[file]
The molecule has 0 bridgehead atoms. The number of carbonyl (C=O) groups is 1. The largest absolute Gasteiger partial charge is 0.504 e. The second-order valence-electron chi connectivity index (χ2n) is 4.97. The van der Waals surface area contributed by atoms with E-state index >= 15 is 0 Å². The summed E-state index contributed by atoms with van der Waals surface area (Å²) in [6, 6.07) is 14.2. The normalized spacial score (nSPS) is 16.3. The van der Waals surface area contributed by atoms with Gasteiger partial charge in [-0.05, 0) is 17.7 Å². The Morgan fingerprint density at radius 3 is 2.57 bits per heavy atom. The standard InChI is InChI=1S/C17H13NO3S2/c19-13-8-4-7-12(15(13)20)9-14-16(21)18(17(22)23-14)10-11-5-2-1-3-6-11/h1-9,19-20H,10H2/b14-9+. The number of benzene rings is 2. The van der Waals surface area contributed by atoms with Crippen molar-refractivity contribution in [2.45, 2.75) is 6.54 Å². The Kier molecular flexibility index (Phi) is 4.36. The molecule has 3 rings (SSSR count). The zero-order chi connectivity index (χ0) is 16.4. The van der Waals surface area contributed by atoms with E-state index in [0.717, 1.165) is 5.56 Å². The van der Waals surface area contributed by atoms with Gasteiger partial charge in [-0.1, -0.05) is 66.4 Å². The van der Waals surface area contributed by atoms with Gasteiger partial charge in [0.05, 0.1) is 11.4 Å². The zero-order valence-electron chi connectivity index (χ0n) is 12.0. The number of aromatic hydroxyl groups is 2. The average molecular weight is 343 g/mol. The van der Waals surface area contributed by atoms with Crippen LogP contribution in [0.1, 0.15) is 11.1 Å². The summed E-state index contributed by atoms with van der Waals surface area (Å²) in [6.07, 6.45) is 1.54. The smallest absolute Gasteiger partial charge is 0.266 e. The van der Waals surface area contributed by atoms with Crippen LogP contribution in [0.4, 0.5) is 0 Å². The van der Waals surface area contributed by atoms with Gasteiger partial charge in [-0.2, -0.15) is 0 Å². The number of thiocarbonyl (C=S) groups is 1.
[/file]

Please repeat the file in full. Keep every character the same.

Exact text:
The molecule has 0 bridgehead atoms. The number of carbonyl (C=O) groups is 1. The largest absolute Gasteiger partial charge is 0.504 e. The second-order valence-electron chi connectivity index (χ2n) is 4.97. The van der Waals surface area contributed by atoms with E-state index >= 15 is 0 Å². The summed E-state index contributed by atoms with van der Waals surface area (Å²) in [6, 6.07) is 14.2. The normalized spacial score (nSPS) is 16.3. The van der Waals surface area contributed by atoms with Gasteiger partial charge in [-0.05, 0) is 17.7 Å². The Morgan fingerprint density at radius 3 is 2.57 bits per heavy atom. The standard InChI is InChI=1S/C17H13NO3S2/c19-13-8-4-7-12(15(13)20)9-14-16(21)18(17(22)23-14)10-11-5-2-1-3-6-11/h1-9,19-20H,10H2/b14-9+. The number of benzene rings is 2. The van der Waals surface area contributed by atoms with Crippen molar-refractivity contribution in [2.45, 2.75) is 6.54 Å². The Kier molecular flexibility index (Phi) is 4.36. The molecule has 3 rings (SSSR count). The zero-order chi connectivity index (χ0) is 16.4. The van der Waals surface area contributed by atoms with E-state index in [0.717, 1.165) is 5.56 Å². The van der Waals surface area contributed by atoms with Gasteiger partial charge in [-0.1, -0.05) is 66.4 Å². The van der Waals surface area contributed by atoms with Gasteiger partial charge in [0.05, 0.1) is 11.4 Å². The zero-order valence-electron chi connectivity index (χ0n) is 12.0. The number of aromatic hydroxyl groups is 2. The average molecular weight is 343 g/mol. The van der Waals surface area contributed by atoms with Crippen LogP contribution in [0.1, 0.15) is 11.1 Å². The summed E-state index contributed by atoms with van der Waals surface area (Å²) in [6.07, 6.45) is 1.54. The smallest absolute Gasteiger partial charge is 0.266 e. The van der Waals surface area contributed by atoms with Crippen LogP contribution in [0.4, 0.5) is 0 Å². The van der Waals surface area contributed by atoms with Gasteiger partial charge in [-0.2, -0.15) is 0 Å². The number of thiocarbonyl (C=S) groups is 1.